But there’s a problem here!
If the “seeds” of life already existed somewhere in the universe or from some nearby or distant galaxy, and that life on earth may have originated through some form of scattered “star-dust” (symbolic of the same way a farmer scatters seed into the wind to sow crops) – then life on our planet was the indirect result of cosmic geoponics involving interdependent cross-colonization and cross-fertilization from nearby worlds. Therefore it would be safe to conclude that there is a reverse process as well – though no scientific proof exists anywhere.
At the molecular level, life as we know it requires the elements hydrogen, carbon, nitrogen, oxygen, iron, phosphorus and sulphur to exist at sufficient densities and temperatures for the chemical reactions between them to occur. These conditions however are not widespread in the universe, so this limits the distribution or scattering of life as an ongoing process damaging the environment for life, as it would be exposed to radiation, cosmic rays, stellar winds and other rogue cosmologies.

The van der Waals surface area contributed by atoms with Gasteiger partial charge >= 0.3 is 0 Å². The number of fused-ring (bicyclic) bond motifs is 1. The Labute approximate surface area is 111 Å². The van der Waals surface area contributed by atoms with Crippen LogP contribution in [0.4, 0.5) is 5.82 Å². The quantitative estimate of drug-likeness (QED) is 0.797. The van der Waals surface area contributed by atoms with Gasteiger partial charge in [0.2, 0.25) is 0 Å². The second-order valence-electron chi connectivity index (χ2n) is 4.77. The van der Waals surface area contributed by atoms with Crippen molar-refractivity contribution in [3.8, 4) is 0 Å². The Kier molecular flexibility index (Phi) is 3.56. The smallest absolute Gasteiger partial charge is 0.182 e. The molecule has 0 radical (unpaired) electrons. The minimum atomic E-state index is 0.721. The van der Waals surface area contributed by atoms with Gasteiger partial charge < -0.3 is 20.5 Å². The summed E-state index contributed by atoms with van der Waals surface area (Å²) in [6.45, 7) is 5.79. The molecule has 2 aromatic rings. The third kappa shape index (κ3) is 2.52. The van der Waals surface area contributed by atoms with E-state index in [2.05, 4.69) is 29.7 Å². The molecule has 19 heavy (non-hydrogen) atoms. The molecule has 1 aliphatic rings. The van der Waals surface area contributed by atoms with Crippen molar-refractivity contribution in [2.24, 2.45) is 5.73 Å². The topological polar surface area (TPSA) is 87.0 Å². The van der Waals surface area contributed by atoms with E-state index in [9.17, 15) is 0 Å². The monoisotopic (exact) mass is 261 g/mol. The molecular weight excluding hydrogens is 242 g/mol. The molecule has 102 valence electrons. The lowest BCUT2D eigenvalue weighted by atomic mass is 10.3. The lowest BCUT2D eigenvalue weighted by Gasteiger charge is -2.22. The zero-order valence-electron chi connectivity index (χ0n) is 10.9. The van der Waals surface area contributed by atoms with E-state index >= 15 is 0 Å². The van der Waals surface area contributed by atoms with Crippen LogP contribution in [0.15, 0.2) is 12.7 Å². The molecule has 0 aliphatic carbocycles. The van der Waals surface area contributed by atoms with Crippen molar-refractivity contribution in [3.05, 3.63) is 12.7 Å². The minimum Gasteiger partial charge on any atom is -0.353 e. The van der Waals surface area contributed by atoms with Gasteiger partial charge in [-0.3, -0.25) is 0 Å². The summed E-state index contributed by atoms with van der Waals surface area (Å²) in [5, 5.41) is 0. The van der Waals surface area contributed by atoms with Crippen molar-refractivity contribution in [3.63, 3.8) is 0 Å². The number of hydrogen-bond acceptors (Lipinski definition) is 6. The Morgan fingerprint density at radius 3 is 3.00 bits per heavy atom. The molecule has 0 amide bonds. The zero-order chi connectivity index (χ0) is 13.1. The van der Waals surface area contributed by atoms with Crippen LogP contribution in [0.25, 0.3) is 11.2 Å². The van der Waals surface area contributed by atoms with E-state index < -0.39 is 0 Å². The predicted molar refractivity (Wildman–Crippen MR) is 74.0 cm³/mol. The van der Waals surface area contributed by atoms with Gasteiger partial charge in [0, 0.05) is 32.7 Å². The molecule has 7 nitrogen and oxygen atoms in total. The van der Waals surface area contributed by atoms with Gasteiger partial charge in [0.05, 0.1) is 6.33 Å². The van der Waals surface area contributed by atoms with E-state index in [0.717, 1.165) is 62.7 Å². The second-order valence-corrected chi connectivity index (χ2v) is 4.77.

Clearly, exogenesis lacks creditability or validity barring a few who would choose to believe that life on earth was the direct result of extraterrestrial phenomena – something Hollywood is keen to exploit in order to engage weak, flaccid and debilitated minds who believe that the concept of a Creator is too simplistic a notion to be given any credence – which brings us to the least understood topic of quantum mechanics and how it can explain (if at all) the origins of life.
Bioastronomy and astrophysics have been in a race to build a quantum computer with the ability to process massive informational data resources inconceivable to the human mind – given the premise that life as defined by information processing and replicating systems could prove that the abovementioned theories of abiogenesis and exogenesis were merely random concoctions of a primordial chemical soup mix.
While some argue that quantum theory deals with the structure and behaviour of atoms and molecules and it really has absolutely nothing to do with the mythology of abiogenesis or exogenesis as a matter of fact – yet quantum mechanics does provide (in theory) the building blocks of biochemistry and therefore provides the relative forces including the coherence, entanglement and superposition constituents which allow non-living matter to make up living matter. The plausibility of this speculative assertion rests, however, on life somehow circumventing the decoherence effects of environmental phenomena.